Today is Yom Kippur, the day (beginning last night at sun down) observant Jews fast and pray, in remembrance and recollection of Israel’s history.* Though the calendar is littered with opportunities to seek pardon of sin and offence, the Jews, including their places of religious rituals and their priesthood, set aside one day to cover all manner of sins (see Lev. 1.4; 4.1-5.13; 7.7; 16; 23.26-32; Ex. 30.10; Num. 29.7-11). goat
Scapegoat theology finds its history in this religious day, and the events in the biblical text movingly depict the ritual and the sacrifice to cleanse the people. The scapegoat carries the sins of all of the people, restoring shalom to God’s people.
Of course, Christians don’t observe Yom Kippur, knowing that such a day is now unnecessary, in light of Christ’s sacrifice (see Hebrews 6-9), but I wonder if we shouldn’t reconsider the widespread ignorance of its meaning and function in the life of Israel. I think churches should do more to highlight Jewish holy days, especially ones that so clearly point to Christ’s death, in relation to his Messianic role. For Israel’s history in the Hebrew scriptures is the historical and theological context of Christianity, and ignorance of their history can only be regarded as ignorance of Christianity’s past.
The Messiah of Israel, Jesus Christ, was no scapegoat who ran off into the wilderness carrying away our sins; Jesus is God with us, the Word who became flesh, to offer himself for the sins of the people.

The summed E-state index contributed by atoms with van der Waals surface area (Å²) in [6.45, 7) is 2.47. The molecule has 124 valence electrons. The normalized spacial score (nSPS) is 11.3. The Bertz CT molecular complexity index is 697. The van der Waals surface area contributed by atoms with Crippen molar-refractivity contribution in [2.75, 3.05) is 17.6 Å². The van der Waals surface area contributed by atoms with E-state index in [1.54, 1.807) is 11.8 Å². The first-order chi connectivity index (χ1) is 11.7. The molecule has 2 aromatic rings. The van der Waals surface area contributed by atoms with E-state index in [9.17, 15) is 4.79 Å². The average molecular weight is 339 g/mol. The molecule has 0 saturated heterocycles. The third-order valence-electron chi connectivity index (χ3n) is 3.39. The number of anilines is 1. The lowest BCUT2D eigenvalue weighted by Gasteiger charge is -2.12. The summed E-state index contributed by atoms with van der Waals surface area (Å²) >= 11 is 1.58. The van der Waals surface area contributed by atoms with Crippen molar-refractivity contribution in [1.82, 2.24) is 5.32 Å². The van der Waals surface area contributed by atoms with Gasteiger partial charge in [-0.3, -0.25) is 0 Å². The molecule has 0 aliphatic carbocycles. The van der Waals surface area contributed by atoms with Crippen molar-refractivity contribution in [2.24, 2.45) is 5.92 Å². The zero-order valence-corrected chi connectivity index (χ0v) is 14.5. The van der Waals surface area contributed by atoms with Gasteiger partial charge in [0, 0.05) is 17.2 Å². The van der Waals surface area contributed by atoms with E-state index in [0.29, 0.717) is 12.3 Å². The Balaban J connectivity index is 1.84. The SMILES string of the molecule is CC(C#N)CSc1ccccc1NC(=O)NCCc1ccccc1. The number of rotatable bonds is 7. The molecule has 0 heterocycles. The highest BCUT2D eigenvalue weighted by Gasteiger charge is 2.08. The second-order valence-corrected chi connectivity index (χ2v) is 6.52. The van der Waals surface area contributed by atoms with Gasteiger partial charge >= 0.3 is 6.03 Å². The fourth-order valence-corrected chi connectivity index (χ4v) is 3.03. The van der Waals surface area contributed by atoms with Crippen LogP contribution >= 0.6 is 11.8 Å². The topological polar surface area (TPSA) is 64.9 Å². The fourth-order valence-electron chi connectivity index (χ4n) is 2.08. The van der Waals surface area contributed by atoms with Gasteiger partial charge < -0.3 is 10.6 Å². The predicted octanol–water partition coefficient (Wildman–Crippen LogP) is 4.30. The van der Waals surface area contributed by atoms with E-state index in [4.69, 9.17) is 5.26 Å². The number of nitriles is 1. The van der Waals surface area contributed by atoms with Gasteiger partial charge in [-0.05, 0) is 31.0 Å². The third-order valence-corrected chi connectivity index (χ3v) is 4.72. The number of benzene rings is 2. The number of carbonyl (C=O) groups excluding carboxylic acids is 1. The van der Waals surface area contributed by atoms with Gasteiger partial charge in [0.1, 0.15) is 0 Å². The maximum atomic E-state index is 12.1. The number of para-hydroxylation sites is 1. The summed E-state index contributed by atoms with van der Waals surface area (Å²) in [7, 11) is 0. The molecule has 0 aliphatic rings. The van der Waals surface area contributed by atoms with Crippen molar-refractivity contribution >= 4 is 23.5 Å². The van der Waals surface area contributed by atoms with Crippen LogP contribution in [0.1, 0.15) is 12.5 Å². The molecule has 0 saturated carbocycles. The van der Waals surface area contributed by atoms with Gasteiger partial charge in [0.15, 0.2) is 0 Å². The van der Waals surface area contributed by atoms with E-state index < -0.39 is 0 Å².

A temptation might be to simply feel sorry for those who do not believe in Jesus as Messiah and stop there; instead I think we should pray for their salvation, following Paul’s admonition:
“I speak the truth in Christ—I am not lying, my conscience confirms it through the Holy Spirit— 2 I have great sorrow and unceasing anguish in my heart. 3 For I could wish that I myself were cursed and cut off from Christ for the sake of my people, those of my own race, 4 the people of Israel. Theirs is the adoption to sonship; theirs the divine glory, the covenants, the receiving of the law, the temple worship and the promises. 5 Theirs are the patriarchs, and from them is traced the human ancestry of the Messiah, who is God over all, forever praised! Amen” (Rom 9.1-5).
A mere goat cannot cleanse the people. Only Christ, our “high priest forever” can mediate between God and man (Heb 6.20).
*For further reading beyond the biblical text, see my sources for today’s piece: The Eerdmans Dictionary of the Bible (2000), pp.128-129; The Evangelical Dictionary of Theology (2001), pp. 113-119.
Dr. Neal earned a BA in Political Science from Texas Tech University. He then pursued theological and ministerial training and is a graduate of Southwestern Baptist Theological Seminary (MDivBL), and the University of Edinburgh, Scotland (MTh; PhD). He is married to Jennifer, and they have four children.
Dr. Neal’s teaching and research focuses on the relationship between biblical interpretation and theology. His Ph.D. research focused on systematic theology, specifically questions raised in contemporary German theology. He is the author of Theology As Hope: On the Ground and the Implications of Jurgen Moltmann’s Doctrine of Hope, and has published a variety of essays, articles, and chapters on theological topics. Dr. Neal has presented papers in several academic venues in England, Scotland, New Zealand, and the United States. Most recently he presented a paper on eschatology at the University of Notre Dame.